[Read the full article here]
Do a Google search on 'Economists get it wrong' and you'll get many hits. One article by Paul Krugman published in the NY Times in 2009, not long after the crisis began, says this:
Few economists saw our current crisis coming, but this predictive failure was the least of the field’s problems. More important was the profession’s blindness to the very possibility of catastrophic failures in a market economy. During the golden years, financial economists came to believe that markets were inherently stable — indeed, that stocks and other assets were always priced just right. There was nothing in the prevailing models suggesting the possibility of the kind of collapse that happened last year. Meanwhile, macroeconomists were divided in their views. But the main division was between those who insisted that free-market economies never go astray and those who believed that economies may stray now and then but that any major deviations from the path of prosperity could and would be corrected by the all-powerful Fed. Neither side was prepared to cope with an economy that went off the rails despite the Fed’s best efforts.
So these opinions seem to be pointing to the Efficient Market Hypothesis as the root of all market evils--the notion that market participants are rational and investments are fairly priced.
What do you think?
Do you believe markets are efficient? Why or why not?
This CNNMoney video of high frequency trading by Citadel Group in Chicago shows lots of activity but very little noise. Traders are surrounded by computer screens and data while computer algorithms make decisions to buy and sell.
In this video, the Head of Citadel Execution Services describes dark pools as the mechanism by which trades are crossed. They're called "dark" because the information is not shared with the rest of the market--not because there's anything shady going on.
Well, maybe nothing shady at Citadel, but UBS may be a different story.
Yesterday, UBS agreed to pay $14.5 million to settle claims that it did not treat all customers fairly in operating its dark pool. From a recent NY Times article (Alden, 15 Jan 2015):
The S.E.C. zeroed in on a UBS system called PrimaryPegPlus that let traders place orders in increments of a fraction of a penny, violating a set of rules known as Regulation National Market System, according to the agency. Placing buy orders at a fractionally higher price or sell orders at a fractionally lower price could let high-frequency trading firms unfairly jump ahead of others in the market, the S.E.C. said.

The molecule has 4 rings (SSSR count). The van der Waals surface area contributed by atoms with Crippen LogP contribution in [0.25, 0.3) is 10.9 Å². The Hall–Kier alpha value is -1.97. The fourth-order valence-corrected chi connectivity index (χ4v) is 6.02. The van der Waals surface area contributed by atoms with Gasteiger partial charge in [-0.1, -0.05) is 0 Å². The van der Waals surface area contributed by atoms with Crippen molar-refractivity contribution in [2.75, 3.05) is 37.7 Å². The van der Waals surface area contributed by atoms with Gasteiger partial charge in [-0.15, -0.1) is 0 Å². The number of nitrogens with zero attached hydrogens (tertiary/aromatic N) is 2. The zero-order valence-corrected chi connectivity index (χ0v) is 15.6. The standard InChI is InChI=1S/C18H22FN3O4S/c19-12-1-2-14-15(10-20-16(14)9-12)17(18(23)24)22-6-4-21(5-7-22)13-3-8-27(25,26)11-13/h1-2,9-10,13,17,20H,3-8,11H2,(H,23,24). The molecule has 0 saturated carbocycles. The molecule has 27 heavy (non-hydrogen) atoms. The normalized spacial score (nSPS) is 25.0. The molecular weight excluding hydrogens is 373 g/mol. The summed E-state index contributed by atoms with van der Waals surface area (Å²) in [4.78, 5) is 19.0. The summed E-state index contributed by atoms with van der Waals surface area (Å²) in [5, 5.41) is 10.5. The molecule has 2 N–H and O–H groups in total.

In a disclosure failure, the UBS dark pool pitched this pricing system almost exclusively to high-frequency traders and similar firms, according to the S.E.C.
In your opinion, should high-frequency trading be allowed?
This interview with the highly respected investor, Mario Gabelli describes his investment style and ideas. He explains his view on investing and where he sees opportunity.
What are some of the key investing themes you can take away from this interview?
Declining inflation in the eurozone suggests that basic goods and services are cheaper now than they were before. And that is true, depending on which goods and services you are talking about.
This Financial Times video explains the difference between headline inflation, which includes everything, and core inflation, which excludes food and energy prices.
What is the danger with focusing on one measure of inflation over the other?
If you work for the government or a large organization, then you may find a credit union available to you and your family. These not-for-profit financial institutions offer financial services to people with a common bond, and often these financial services off better terms than would be available at traditional commercial banks.
Based on the infographic from the IBM Southeast Employees' Federal Credit Union, these financial institutions may not be for everyone. What are the benefits and limitations of banking with a credit union?
In spite of the financial problems that plagued Europe over the last several years, there still seems to be suitors. The tiny country of Lithuania, with its 3 million citizens, joined the Eurozone on Jan 1 and adopted the euro as its currency.
According to CNBC's Katy Barnato:
The country is likely to be the last new member of the union for a while, however. Romania is the only EU country with a target date to start using the euro—and that is four years away in 2019.
Established EU members Denmark and the United Kingdom have opted out of using the euro, and newer members Bulgaria, Croatia, Czech Republic, Hungary and Poland do not currently have target dates to start using the currency.
What were some arguments for and against Lithuania adopting the euro?